Chimerism analysis after allogeneic hematopoietic stem cell transplantation as a prognostic factor of relapse in hematopoietic malignancies in children
Victoria A. Lavrinenko, Yulia E. Mareiko, Tatsiana V. Savitskaya, Mikhail V. Belevtsev, Olga V. Aleynikova
Belarusian Research Center for Pediatric Oncology, Hematology and Immunology, Minsk, Belarus
Allogeneic hematopoietic stem cell transplantation (alloHSCT) has become an important treatment method for many hematopoietic malignancies. Relapse of the underlying disease after alloHSCT remains the most common cause of transplantation failure. It has been shown in many studies that the patients with hematopoietic mixed chimerism (MC) were at higher risk of relapse after alloHSCT. MC was recognized as an important predictor of relapse and can serve as an index for preventive immunotherapy administration which may cause improvement of treatment outcomes in the high-risk patients after alloHSCT. In the majority of studies, the chimerism analysis had a sensitivity of 1 to 5% and depended on the method of its registration. Moreover, there are no exact threshold chimerism values for individual relapse prediction. The aim of this study was to evaluate hematopoietic chimerism in patients after alloHSCT and to determine the threshold chimerism levels which may predict relapse.
Patients and Methods
We have studied chimerism levels in 51 patients with malignant diseases, following 54 HSCT (three patients received 2nd HSCT). The patients with various oncohematological diseases (acute lymphoblastic leukemia, acute myeloid leukemia, myelodysplastic syndrome, non-Hodgkin lymphoma) underwent allogeneic HSCT at the age of 0,6-29 (a median of 10 years old) between May 2009 – May 2015. The chimerism evaluation was performed by polymerase chain reaction of short tandem repeats (STR-PCR) with commercial AmpFlSTR® SGM Plus® PCR Amplification Kit (Applied Biosystems), and capillary electrophoresis (sensitivity 1 to 5%). The samples were taken at the days +30, +45, +60, +80, +100, +140, +180, +245, +365, and bi-annually at later terms. At the chimerism levels of 97-100%, the result was confirmed by a more sensitive method (±0,01%) using real-time PCR detection of insertion/deletion polymorphisms (InDel-PCR). The samples collected at the time of documented relapse and afterwards were excluded from the main analysis.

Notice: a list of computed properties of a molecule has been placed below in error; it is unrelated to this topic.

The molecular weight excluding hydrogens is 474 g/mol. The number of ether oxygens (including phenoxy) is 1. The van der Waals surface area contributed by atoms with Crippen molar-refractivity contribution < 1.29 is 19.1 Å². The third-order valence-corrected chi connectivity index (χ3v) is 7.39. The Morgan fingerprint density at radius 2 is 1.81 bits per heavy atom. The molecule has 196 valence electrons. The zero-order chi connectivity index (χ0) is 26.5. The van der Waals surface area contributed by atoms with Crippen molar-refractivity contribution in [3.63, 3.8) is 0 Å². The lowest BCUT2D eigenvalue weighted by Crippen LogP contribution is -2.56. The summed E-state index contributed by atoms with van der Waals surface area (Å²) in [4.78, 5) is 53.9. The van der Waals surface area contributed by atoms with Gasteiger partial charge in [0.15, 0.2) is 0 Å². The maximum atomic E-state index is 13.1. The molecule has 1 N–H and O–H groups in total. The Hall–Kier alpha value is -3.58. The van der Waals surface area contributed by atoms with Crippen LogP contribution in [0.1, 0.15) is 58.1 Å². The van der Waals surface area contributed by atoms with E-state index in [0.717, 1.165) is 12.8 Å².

We determined background levels of recipient DNA in the samples after alloHSCT in 40 patients with successful engraftment, stable chimerism values, or decreasing MC in absence of relapse. The appropriate range of donor chimerism (DC) was 99,0 to 100% on D+30 and 99,7 to 100% at later terms (90th percentile). The DC of 99,7% was established as the threshold value which may be predictive for a relapse. The detectable chimerism levels following alloHSCT could be classified as follows: Mixed chimerism (MC) of >99% on day +30 and very low MC levels at later terms 99,7-100%, n=36; 3 relapses (group A); MC of >99% on day +30, and MC on subsequent days 99,7-100%, with episodes of DC<99,7%, n=9, 6 relapses (group B); MC of<99% on day +30, and decreasing MC on later terms reaching DC of >99,7% on day+45 to day+100, n=3, relapse-free (group B); MC on day +30<99%, then decreased MC on subsequent days, however, not reaching 99,7%, followed by increase in recipient cells, n=1, relapsed (group B); MC<99% on the day +30, followed by increased MC and graft rejection, n=1, relapse-free (high-level minimal residual disease); no engraftment, n=2, 1 relapse. Two patients were not included into analysis, since they had no available markers for InDel-PCR, they exhibited 100% of DC by STR-PCR. According to the individual chimerism dynamics, we have classified the patients as follows: group A – patients with DC >99,7% including those with decreasing MC who reached DC level >99,7% and group B – patients with DC<99,7%, including those with decreasing MC not reached DC level 99,7%. There were 39 alloHSCT patients in group A. Only 3 patients (7,7%) relapsed on the days +195, +255 and +1184. In two cases (relapsed after 200 days) we couldn't predict an impending relapse, due to long time between last DC testing and relapses (>68 days). The patient who relapsed on day +195 received a highly intensive immunosuppression because of treatment complications. Group B consisted of 10 alloHSCTs, with relapse in 7 cases (70%). The time period between relapse and MC increase (DC<99,7%) was 1 to 41 days (a median of 28 days). In two relapse-free children, a reconstitution of DC to >99,7% was observed at later terms, unlike relapsed patients who exhibited increase in recipient cells. The third patient (without relapse) died from the therapy complications at the DC level of 92,9%. There were significant higher probability of relapse in group B (with DC level<99,7%), as compared to the group A patients with DC >99,7% (p=0,0001). The two-year EFS was 16,9% for group B and 93,6% for group A (p=0,00001).
Analysis of chimerism in the patients with hematopoietic malignances requires more sensitive methods (InDel-PCR) than the "golden standard" STR-PCR, in order to predict a developing clinical relapse. Those patients who have not reached chimerism level >99,7%, or showed a reduced DC level of<99,7% after alloHSCT, were at higher risk of relapse. A more frequent chimerism monitoring is recommended for this group of recipients.
Children, hematopoietic malignances, allogeneic hematopoietic stem cell transplantation, relapse, chimerism